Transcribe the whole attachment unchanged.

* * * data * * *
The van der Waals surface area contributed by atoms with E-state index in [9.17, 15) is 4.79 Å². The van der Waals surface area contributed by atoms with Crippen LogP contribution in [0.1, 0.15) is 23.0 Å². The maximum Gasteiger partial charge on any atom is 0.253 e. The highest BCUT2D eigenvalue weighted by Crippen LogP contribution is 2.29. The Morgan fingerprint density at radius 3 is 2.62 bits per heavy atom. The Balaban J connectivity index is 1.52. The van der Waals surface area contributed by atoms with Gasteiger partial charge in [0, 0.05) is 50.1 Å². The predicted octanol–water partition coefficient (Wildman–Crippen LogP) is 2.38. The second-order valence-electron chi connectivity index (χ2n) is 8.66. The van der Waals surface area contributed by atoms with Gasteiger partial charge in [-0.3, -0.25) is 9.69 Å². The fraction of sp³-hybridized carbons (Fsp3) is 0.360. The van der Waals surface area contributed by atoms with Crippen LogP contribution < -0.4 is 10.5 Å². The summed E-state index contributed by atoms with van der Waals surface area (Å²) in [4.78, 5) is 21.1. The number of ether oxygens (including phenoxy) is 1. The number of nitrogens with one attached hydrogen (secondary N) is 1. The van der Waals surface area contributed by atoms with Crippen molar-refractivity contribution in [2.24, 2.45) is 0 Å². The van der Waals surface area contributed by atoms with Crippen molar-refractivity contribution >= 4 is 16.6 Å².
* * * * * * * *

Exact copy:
The van der Waals surface area contributed by atoms with E-state index in [9.17, 15) is 4.79 Å². The van der Waals surface area contributed by atoms with Crippen LogP contribution in [0.1, 0.15) is 23.0 Å². The maximum Gasteiger partial charge on any atom is 0.253 e. The highest BCUT2D eigenvalue weighted by Crippen LogP contribution is 2.29. The Morgan fingerprint density at radius 3 is 2.62 bits per heavy atom. The Balaban J connectivity index is 1.52. The van der Waals surface area contributed by atoms with Gasteiger partial charge in [0, 0.05) is 50.1 Å². The predicted octanol–water partition coefficient (Wildman–Crippen LogP) is 2.38. The second-order valence-electron chi connectivity index (χ2n) is 8.66. The van der Waals surface area contributed by atoms with Gasteiger partial charge in [-0.3, -0.25) is 9.69 Å². The fraction of sp³-hybridized carbons (Fsp3) is 0.360. The van der Waals surface area contributed by atoms with Crippen LogP contribution < -0.4 is 10.5 Å². The summed E-state index contributed by atoms with van der Waals surface area (Å²) in [4.78, 5) is 21.1. The number of ether oxygens (including phenoxy) is 1. The number of nitrogens with one attached hydrogen (secondary N) is 1. The van der Waals surface area contributed by atoms with Crippen molar-refractivity contribution in [2.24, 2.45) is 0 Å². The van der Waals surface area contributed by atoms with Crippen molar-refractivity contribution >= 4 is 16.6 Å².